Schuessler grew up on her family’s dairy farm near Antigo.
“I grew up in a close ag community where everyone knew each other and were always willing to help one another,” she said. “Those are the kind of people I’d like to give back to. I want to share their stories and let consumers know this is where safe and nutritious food comes from.”
Schuessler is the daughter of Rick and Connie Schuessler. Her family milks 480 Holsteins, and a few Jerseys could always be found in the herd for Schuessler and her sister to show. Schuessler has fond memories of feeding calves and tapping trees for maple syrup. She was active in 4-H and FFA and showed dairy, sheep, horses and pigs, and was active in dairy judging through college.
“I’m a secret admirer of cattle judge, Molly Sloan,” Schuessler said. “She was out there doing a great job, and it was neat to watch a female judge dominating. You could see the passion in her eyes when she judged, and I always looked up to her.”
Schuessler earned a bachelor’s degree in dairy science and a minor in agricultural communications from California Polytechnic State University. From her time spent on the farm to working in processing and production and ultimately sales, Schuessler is experienced in all aspects of the food chain.
“I’m familiar with every step from the farm all the way up to the person putting it on the shelf,” she said. “I have learned a lot about the entire process and understand the importance and value of producing food safely and to the best quality for consumers.”
Schuessler worked for Sartori Cheese on the production line making wheels of cheese on the night shift and later did sales for Sartori across five states. Now, as a retail sales representative for The Hershey Company, Schuessler spends time in grocery stores and sees consumers asking many questions on a daily basis.
“They’re curious about ingredients and if the food is locally sourced,” Schuessler said. “I’d like to educate both consumers and people in ag about the diversity of Wisconsin agriculture. I would enjoy exposing them to hidden gems they haven’t seen before. If chosen as Alice, I look forward to doing events at the state fair, classroom visits and media interviews as these are great opportunities to dig in deeper and share the stories.”
Seebecker grew up on a registered Holstein farm near Mauston where she fed calves and cared for the farm’s hogs and horses. Seebecker held officer positions in both 4-H and FFA and was a three-sport athlete in addition to being active in school organizations. She also showed dairy cattle and hogs.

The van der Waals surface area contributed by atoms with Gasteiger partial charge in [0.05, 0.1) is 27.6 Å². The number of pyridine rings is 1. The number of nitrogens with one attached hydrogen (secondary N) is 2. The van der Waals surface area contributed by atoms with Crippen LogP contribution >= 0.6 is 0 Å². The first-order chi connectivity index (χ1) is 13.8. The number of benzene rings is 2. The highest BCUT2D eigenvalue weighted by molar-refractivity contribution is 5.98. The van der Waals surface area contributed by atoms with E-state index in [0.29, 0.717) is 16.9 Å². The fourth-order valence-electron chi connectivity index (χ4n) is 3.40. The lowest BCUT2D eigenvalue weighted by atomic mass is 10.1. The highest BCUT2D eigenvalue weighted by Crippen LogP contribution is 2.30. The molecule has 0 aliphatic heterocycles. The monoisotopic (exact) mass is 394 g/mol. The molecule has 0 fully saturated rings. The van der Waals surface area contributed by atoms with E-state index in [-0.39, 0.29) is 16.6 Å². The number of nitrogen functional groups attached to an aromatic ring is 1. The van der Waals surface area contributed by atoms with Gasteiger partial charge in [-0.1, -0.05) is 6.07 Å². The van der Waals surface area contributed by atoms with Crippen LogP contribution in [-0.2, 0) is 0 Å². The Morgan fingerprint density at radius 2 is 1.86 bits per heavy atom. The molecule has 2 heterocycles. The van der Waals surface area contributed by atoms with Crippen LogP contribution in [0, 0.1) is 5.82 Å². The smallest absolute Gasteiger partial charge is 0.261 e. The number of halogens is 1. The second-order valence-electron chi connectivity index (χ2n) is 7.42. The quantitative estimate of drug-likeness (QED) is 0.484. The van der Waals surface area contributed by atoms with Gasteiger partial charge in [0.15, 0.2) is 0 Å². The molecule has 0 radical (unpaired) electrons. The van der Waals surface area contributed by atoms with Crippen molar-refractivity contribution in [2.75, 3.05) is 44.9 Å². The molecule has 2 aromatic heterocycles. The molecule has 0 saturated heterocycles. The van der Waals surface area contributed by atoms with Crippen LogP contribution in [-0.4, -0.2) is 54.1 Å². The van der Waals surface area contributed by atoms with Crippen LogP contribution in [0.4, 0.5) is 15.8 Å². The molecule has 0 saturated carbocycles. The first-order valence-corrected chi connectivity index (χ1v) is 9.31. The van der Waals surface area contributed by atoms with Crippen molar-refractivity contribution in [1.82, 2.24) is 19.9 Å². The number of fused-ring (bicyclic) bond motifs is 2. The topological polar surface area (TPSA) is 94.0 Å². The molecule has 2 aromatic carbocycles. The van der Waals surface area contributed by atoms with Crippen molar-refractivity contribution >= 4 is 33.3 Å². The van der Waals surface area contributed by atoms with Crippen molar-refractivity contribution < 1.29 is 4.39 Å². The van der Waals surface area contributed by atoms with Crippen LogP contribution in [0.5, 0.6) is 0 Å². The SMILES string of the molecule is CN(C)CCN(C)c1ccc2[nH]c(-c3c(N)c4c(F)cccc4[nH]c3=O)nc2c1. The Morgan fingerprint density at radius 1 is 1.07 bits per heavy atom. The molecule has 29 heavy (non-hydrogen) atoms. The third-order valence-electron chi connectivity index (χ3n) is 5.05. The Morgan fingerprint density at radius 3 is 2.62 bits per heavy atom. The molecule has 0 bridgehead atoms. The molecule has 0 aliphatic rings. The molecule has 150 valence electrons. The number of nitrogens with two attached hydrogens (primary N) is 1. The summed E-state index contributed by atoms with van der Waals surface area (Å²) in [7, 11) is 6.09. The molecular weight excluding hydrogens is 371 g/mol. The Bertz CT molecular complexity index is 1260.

Seebecker has a bachelor’s degree in agriculture business with an emphasis in communications and marketing from the University of Wisconsin-Platteville. In 2016, she served as the Juneau County Fairest of the Fair. She works at the WHA as the director of sales and membership and as a news broadcaster at Hometown Life.
When asked why she decided to run for Alice in Dairyland, Seebecker said, “Serving as the official ambassador for farmers and processors would be a dream come true. I’ve looked up to Alice as a role model ever since I met her at the county fair as a kid. Agriculture affects everyone whether they realize it or not, and we need people to help educate those who do not know where their food comes from.”
Sandy Madland, Seebecker’s county and state fair dairy advisor, is another person who inspired this aspiring Alice in Dairyland.
“I’ve learned so much from Sandy,” Seebecker said. “Seeing her dairy operation and how she balances work and life while also welcoming schools and other people to her farm for tours made an impact on me.”
Seebecker feels her ability to effectively communicate messages to people of all ages and backgrounds would make her a great Alice in Dairyland.
“As an AmeriCorps farm-to-school member, I taught people about tracing their food back to the producer and have worked my way toward what Alice does every day,” she said. “I’m grateful for the opportunities I had, and now it’s my time to give back to the industry that helped shape me into who I am today.”
The six finalists are preparing for the three-day Alice in Dairyland finals scheduled for May 19-21 in Dane County, which will include agribusiness tours, media interviews, an impromptu question and answer session, individual interviews and candidate presentations. The selection of the 75th Alice in Dairyland will be announced May 21 when the crown is passed from the current Alice in Dairyland, Julia Nunes, to the new Alice in Dairyland. The 75th Alice in Dairyland will begin her term July 5.